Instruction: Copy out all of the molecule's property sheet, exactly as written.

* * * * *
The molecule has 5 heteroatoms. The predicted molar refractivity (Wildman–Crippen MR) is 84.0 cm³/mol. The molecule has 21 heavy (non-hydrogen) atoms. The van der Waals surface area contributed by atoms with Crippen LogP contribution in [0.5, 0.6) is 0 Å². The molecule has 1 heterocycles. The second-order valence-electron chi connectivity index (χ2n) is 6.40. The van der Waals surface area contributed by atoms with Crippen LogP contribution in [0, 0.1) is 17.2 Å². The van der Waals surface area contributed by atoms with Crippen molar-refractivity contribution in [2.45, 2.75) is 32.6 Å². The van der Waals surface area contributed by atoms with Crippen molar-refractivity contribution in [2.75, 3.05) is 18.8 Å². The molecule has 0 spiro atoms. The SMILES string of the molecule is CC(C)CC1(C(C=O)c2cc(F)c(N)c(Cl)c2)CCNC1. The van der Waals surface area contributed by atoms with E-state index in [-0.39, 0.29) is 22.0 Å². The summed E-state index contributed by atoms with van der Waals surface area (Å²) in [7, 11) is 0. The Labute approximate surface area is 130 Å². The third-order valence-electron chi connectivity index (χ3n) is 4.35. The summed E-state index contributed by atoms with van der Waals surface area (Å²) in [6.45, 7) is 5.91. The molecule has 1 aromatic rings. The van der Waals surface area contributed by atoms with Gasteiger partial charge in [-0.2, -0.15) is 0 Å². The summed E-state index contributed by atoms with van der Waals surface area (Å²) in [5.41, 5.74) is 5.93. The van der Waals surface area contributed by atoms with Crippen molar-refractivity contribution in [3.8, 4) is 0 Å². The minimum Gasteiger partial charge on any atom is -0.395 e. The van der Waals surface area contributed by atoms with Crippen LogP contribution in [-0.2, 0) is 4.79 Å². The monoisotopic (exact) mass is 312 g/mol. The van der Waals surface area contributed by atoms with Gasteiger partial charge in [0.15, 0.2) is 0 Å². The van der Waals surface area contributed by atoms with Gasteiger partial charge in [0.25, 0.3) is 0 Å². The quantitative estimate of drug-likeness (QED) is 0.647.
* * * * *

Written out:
The molecule has 5 heteroatoms. The predicted molar refractivity (Wildman–Crippen MR) is 84.0 cm³/mol. The molecule has 21 heavy (non-hydrogen) atoms. The van der Waals surface area contributed by atoms with Crippen LogP contribution in [0.5, 0.6) is 0 Å². The molecule has 1 heterocycles. The second-order valence-electron chi connectivity index (χ2n) is 6.40. The van der Waals surface area contributed by atoms with Crippen LogP contribution in [0, 0.1) is 17.2 Å². The van der Waals surface area contributed by atoms with Crippen molar-refractivity contribution in [2.45, 2.75) is 32.6 Å². The van der Waals surface area contributed by atoms with Crippen molar-refractivity contribution in [2.75, 3.05) is 18.8 Å². The molecule has 0 spiro atoms. The SMILES string of the molecule is CC(C)CC1(C(C=O)c2cc(F)c(N)c(Cl)c2)CCNC1. The van der Waals surface area contributed by atoms with E-state index in [-0.39, 0.29) is 22.0 Å². The summed E-state index contributed by atoms with van der Waals surface area (Å²) in [7, 11) is 0. The Labute approximate surface area is 130 Å². The third-order valence-electron chi connectivity index (χ3n) is 4.35. The summed E-state index contributed by atoms with van der Waals surface area (Å²) in [6.45, 7) is 5.91. The molecule has 1 aromatic rings. The van der Waals surface area contributed by atoms with Gasteiger partial charge in [-0.2, -0.15) is 0 Å². The summed E-state index contributed by atoms with van der Waals surface area (Å²) in [5.41, 5.74) is 5.93. The van der Waals surface area contributed by atoms with Crippen molar-refractivity contribution in [3.8, 4) is 0 Å². The minimum Gasteiger partial charge on any atom is -0.395 e. The van der Waals surface area contributed by atoms with Crippen LogP contribution in [-0.2, 0) is 4.79 Å². The monoisotopic (exact) mass is 312 g/mol. The van der Waals surface area contributed by atoms with Gasteiger partial charge in [0.15, 0.2) is 0 Å². The van der Waals surface area contributed by atoms with Gasteiger partial charge in [0.25, 0.3) is 0 Å². The quantitative estimate of drug-likeness (QED) is 0.647.